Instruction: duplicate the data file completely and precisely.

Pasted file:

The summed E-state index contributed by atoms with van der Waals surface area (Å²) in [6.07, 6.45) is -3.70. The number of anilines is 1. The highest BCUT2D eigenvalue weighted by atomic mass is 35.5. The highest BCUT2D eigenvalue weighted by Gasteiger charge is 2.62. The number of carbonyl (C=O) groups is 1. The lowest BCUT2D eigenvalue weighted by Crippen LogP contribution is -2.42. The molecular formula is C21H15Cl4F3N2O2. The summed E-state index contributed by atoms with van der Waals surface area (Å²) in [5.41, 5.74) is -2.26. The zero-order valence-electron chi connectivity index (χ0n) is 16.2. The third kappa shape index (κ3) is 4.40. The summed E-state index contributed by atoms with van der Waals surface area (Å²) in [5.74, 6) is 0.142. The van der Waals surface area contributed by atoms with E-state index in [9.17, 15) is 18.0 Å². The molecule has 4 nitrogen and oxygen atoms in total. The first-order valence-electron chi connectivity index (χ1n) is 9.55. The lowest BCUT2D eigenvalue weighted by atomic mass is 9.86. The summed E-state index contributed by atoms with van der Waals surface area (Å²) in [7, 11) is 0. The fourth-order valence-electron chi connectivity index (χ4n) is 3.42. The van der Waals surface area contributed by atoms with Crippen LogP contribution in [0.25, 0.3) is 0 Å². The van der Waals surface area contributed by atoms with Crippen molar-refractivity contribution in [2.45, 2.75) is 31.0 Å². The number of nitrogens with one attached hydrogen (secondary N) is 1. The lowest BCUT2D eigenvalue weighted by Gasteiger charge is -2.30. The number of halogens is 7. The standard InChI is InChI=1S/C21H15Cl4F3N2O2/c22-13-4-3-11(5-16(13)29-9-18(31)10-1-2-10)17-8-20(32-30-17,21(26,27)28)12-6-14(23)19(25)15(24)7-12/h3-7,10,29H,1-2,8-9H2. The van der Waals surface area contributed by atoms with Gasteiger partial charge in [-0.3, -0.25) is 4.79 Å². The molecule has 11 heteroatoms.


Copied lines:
The summed E-state index contributed by atoms with van der Waals surface area (Å²) in [6.07, 6.45) is -3.70. The number of anilines is 1. The highest BCUT2D eigenvalue weighted by atomic mass is 35.5. The highest BCUT2D eigenvalue weighted by Gasteiger charge is 2.62. The number of carbonyl (C=O) groups is 1. The lowest BCUT2D eigenvalue weighted by Crippen LogP contribution is -2.42. The molecular formula is C21H15Cl4F3N2O2. The summed E-state index contributed by atoms with van der Waals surface area (Å²) in [5.41, 5.74) is -2.26. The zero-order valence-electron chi connectivity index (χ0n) is 16.2. The third kappa shape index (κ3) is 4.40. The summed E-state index contributed by atoms with van der Waals surface area (Å²) in [5.74, 6) is 0.142. The van der Waals surface area contributed by atoms with E-state index in [9.17, 15) is 18.0 Å². The molecule has 4 nitrogen and oxygen atoms in total. The first-order valence-electron chi connectivity index (χ1n) is 9.55. The lowest BCUT2D eigenvalue weighted by atomic mass is 9.86. The summed E-state index contributed by atoms with van der Waals surface area (Å²) in [7, 11) is 0. The fourth-order valence-electron chi connectivity index (χ4n) is 3.42. The van der Waals surface area contributed by atoms with Crippen LogP contribution in [0.25, 0.3) is 0 Å². The van der Waals surface area contributed by atoms with Crippen molar-refractivity contribution in [2.45, 2.75) is 31.0 Å². The number of nitrogens with one attached hydrogen (secondary N) is 1. The lowest BCUT2D eigenvalue weighted by Gasteiger charge is -2.30. The number of halogens is 7. The standard InChI is InChI=1S/C21H15Cl4F3N2O2/c22-13-4-3-11(5-16(13)29-9-18(31)10-1-2-10)17-8-20(32-30-17,21(26,27)28)12-6-14(23)19(25)15(24)7-12/h3-7,10,29H,1-2,8-9H2. The van der Waals surface area contributed by atoms with Gasteiger partial charge in [-0.3, -0.25) is 4.79 Å². The molecule has 11 heteroatoms.